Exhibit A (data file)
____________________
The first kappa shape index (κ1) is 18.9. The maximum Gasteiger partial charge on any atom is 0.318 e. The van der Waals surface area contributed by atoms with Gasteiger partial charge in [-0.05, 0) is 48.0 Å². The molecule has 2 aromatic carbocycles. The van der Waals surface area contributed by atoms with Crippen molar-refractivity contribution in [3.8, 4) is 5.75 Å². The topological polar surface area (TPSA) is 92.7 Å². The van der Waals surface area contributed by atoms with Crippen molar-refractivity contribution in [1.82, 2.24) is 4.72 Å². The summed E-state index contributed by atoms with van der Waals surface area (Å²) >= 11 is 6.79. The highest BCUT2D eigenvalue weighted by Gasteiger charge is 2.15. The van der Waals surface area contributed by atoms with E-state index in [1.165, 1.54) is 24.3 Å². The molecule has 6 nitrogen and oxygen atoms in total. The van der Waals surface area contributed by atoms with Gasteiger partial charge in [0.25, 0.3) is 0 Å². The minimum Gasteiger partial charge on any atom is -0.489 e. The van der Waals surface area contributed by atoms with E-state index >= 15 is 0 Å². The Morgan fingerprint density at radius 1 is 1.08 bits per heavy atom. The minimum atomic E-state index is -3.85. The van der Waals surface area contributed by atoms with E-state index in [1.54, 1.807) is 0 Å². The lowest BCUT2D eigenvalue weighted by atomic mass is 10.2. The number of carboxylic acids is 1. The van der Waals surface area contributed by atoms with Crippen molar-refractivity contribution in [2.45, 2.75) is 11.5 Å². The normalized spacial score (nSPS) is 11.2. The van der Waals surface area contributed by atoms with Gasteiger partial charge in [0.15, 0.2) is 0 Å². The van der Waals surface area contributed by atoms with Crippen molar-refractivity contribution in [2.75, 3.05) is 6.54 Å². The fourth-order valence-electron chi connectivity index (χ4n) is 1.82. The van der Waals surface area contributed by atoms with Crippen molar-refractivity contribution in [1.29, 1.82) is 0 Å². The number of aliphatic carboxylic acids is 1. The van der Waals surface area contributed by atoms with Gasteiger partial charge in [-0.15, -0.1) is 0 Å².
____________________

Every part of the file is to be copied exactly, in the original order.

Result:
The first kappa shape index (κ1) is 18.9. The maximum Gasteiger partial charge on any atom is 0.318 e. The van der Waals surface area contributed by atoms with Gasteiger partial charge in [-0.05, 0) is 48.0 Å². The molecule has 2 aromatic carbocycles. The van der Waals surface area contributed by atoms with Crippen molar-refractivity contribution in [3.8, 4) is 5.75 Å². The topological polar surface area (TPSA) is 92.7 Å². The van der Waals surface area contributed by atoms with Crippen molar-refractivity contribution in [1.82, 2.24) is 4.72 Å². The summed E-state index contributed by atoms with van der Waals surface area (Å²) >= 11 is 6.79. The highest BCUT2D eigenvalue weighted by Gasteiger charge is 2.15. The van der Waals surface area contributed by atoms with E-state index in [1.165, 1.54) is 24.3 Å². The molecule has 6 nitrogen and oxygen atoms in total. The van der Waals surface area contributed by atoms with Gasteiger partial charge in [0.25, 0.3) is 0 Å². The minimum Gasteiger partial charge on any atom is -0.489 e. The van der Waals surface area contributed by atoms with E-state index >= 15 is 0 Å². The Morgan fingerprint density at radius 1 is 1.08 bits per heavy atom. The minimum atomic E-state index is -3.85. The van der Waals surface area contributed by atoms with E-state index in [1.54, 1.807) is 0 Å². The lowest BCUT2D eigenvalue weighted by atomic mass is 10.2. The number of carboxylic acids is 1. The van der Waals surface area contributed by atoms with Crippen molar-refractivity contribution in [2.45, 2.75) is 11.5 Å². The normalized spacial score (nSPS) is 11.2. The van der Waals surface area contributed by atoms with Gasteiger partial charge in [0.15, 0.2) is 0 Å². The van der Waals surface area contributed by atoms with Crippen molar-refractivity contribution in [2.75, 3.05) is 6.54 Å². The fourth-order valence-electron chi connectivity index (χ4n) is 1.82. The van der Waals surface area contributed by atoms with Crippen molar-refractivity contribution in [1.29, 1.82) is 0 Å². The number of aliphatic carboxylic acids is 1. The van der Waals surface area contributed by atoms with Gasteiger partial charge in [-0.15, -0.1) is 0 Å².